“Some of the conversations we have with software developers are like, okay, that’s great – but let’s try to figure out what the next generation of decks looks like,” he says. “What do we want in terms of solutions for mobile gaming, for mobile PC gaming? Does it open the door to new things? way, given the position of your hand – it gives you the opportunity to do things there.
Prototyping for the Steam Deck began around four years ago, but the device’s genesis came with the introduction of Big Picture Mode in 2012.
“You know, all of these things are tied together, right? A lot of the technology that we might use and future versions of it comes from, you know, the technology that we have to develop for virtual reality and then if you go back and look at it as a high performance mobile PC gaming device, you kind of say, well, why can’t I have this in an integrated VR solution without thread?
“With headsets, you have a lot more ability to do things like neuromodulation or direct sensors and stuff on people’s heads, or you’re looking at information that’s easy to transmit through sensors close to someone’s hands. All of these things tend to snowball over time, and with each of them, we think what are we going to learn, what are we going to help software developers do, how does that translate by creating compelling solutions for gamers?
“Longer term, we might end up discovering that there are some interesting mobile-specific opportunities out there. If you start putting cameras on these things, you might find that there are classes of gaming experiences that really depend on these… Pokémon GO is a great example of an app that just doesn’t make sense for the desktop.
“But it depends on a set of facilities that today don’t really exist in PC gaming, the opportunity with later versions of Steam Deck is to start looking for that kind of apps or that kind of abilities, and see what kind of apps So once we start having unique game technologies in future versions of Deck, it would make a lot more sense to try and come up with custom apps and derive left.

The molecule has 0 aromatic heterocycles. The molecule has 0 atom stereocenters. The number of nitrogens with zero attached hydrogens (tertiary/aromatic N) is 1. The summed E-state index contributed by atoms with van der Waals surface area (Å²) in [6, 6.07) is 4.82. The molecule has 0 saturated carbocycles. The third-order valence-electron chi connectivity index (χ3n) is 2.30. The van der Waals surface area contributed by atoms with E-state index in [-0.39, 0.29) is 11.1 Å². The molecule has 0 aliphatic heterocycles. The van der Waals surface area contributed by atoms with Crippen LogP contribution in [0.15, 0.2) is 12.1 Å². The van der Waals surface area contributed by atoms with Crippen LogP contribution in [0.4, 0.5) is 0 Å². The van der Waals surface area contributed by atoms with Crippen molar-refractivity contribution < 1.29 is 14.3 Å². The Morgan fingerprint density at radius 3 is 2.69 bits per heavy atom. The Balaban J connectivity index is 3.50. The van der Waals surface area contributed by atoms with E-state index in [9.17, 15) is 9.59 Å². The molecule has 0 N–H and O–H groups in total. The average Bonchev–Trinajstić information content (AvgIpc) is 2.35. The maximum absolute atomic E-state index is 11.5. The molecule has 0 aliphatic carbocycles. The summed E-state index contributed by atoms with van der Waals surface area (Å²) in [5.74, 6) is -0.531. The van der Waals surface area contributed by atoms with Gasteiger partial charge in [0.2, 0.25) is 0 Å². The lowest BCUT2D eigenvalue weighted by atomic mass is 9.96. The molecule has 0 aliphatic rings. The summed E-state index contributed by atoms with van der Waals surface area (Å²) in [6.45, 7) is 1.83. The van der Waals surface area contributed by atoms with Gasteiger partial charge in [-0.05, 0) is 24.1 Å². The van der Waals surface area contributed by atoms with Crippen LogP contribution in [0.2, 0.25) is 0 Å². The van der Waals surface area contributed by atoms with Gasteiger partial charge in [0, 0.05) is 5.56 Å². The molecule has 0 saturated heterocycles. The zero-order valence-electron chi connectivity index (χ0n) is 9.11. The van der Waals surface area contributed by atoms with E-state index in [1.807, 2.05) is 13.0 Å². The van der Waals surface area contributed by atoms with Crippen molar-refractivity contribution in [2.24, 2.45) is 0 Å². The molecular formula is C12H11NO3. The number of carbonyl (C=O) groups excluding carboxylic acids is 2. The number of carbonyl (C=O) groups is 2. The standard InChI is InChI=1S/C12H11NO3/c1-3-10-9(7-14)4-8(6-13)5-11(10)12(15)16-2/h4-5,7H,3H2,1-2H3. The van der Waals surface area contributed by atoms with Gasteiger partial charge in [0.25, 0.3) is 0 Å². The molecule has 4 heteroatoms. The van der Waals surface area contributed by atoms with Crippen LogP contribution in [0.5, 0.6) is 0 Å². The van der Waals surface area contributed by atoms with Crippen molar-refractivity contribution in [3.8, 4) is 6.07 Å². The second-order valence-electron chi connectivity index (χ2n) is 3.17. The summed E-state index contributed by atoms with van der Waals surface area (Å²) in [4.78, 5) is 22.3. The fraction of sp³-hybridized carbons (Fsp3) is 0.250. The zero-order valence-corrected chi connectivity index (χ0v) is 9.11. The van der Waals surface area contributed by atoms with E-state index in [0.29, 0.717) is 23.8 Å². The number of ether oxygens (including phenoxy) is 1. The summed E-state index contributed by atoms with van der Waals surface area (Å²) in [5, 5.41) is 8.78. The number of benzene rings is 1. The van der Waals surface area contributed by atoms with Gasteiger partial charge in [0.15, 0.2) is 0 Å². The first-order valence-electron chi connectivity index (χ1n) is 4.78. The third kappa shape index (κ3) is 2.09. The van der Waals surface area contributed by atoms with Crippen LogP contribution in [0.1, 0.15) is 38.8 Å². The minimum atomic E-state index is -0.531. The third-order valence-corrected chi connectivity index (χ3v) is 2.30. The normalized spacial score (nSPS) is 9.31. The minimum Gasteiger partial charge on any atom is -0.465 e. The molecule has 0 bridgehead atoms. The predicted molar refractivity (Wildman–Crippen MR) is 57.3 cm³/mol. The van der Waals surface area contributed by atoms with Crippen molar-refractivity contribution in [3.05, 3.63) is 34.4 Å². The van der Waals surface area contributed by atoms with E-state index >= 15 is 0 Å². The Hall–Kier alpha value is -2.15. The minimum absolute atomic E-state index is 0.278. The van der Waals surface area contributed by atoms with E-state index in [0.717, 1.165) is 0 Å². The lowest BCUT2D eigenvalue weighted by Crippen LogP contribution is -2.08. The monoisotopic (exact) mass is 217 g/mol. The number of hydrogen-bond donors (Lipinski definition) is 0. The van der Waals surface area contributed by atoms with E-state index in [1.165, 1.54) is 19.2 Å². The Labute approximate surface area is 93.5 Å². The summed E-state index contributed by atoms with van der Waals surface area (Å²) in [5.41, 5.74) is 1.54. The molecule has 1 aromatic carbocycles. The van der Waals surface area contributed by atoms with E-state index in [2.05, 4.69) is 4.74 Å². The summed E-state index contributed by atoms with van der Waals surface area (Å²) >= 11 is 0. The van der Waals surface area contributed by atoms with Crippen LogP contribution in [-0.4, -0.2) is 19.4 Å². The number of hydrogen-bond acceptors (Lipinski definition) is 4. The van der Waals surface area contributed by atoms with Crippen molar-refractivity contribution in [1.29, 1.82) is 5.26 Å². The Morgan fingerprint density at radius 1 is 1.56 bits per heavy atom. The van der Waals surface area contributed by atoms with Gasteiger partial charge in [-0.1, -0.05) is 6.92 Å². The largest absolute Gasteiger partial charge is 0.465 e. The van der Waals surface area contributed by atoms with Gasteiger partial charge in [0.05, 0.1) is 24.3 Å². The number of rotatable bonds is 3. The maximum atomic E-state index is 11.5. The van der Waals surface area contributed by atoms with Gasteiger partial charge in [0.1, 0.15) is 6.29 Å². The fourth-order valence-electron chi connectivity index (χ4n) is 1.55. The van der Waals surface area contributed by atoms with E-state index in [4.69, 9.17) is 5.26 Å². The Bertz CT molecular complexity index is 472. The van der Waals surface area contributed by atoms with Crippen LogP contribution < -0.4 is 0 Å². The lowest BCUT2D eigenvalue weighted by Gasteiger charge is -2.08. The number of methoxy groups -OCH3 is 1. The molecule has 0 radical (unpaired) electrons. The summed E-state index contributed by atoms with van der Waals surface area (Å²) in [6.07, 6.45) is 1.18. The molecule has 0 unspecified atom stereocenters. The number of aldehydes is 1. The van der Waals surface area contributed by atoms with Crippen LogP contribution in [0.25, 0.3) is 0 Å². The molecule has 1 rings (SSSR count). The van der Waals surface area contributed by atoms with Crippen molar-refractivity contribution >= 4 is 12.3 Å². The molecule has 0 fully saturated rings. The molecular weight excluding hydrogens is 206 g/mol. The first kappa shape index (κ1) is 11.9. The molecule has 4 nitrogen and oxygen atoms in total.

Progress on the software side has been rapid – making it a difficult thing for poor Digital Foundry to pin down, but at least suggesting that there’s still a lot of progress to be made on the devices users will receive on day one.
Pokemon GO on PC? It’s not quite the endgame I anticipated when asking Newell about the long term plans for the Steam Deck, but it’s still enlightening to see where he sees the device heading, and a logical step for Steam to move into one of the most lucrative and popular areas of gaming. There’s still some way to go, plus a few hardware iterations, so it’s not like that’s happening anytime soon – and Valve will be very busy over the next few months just to keep up with demand for its new machine. .
“We will definitely increase production as quickly as possible,” he says. “In fact, that’s a lot of what we’ve been doing over the last six months, working with our vendors to figure that out. We’re also fully expecting – and one of the big things in the PC market is – hopefully we’re gonna see other people look at this and say we can ship products like this as well so not only are we going to try and keep up with the demand, but hopefully others PC makers are going to recognize that the parts are in. And the demand for this type of solution is high enough that they also figure out how to ship similar devices.
“The good news is demand is high. The bad news is due to the pandemic, demand for all kinds of electronics just skyrocketed – if you talk to Intel or AMD or Nvidia or Ford Motor Company, the consumer demand has changed. If you can’t go to restaurants and you can’t go to movies, you’re going to buy nicer homes and you’re going to buy more expensive electronics. There’s just been a huge increase, and it just takes a while for the ability to catch.”
Article source https://www.eurogamer.net/articles/2022-02-25-valve-already-has-big-ideas-for-the-next-generation-of-steam-deck-machines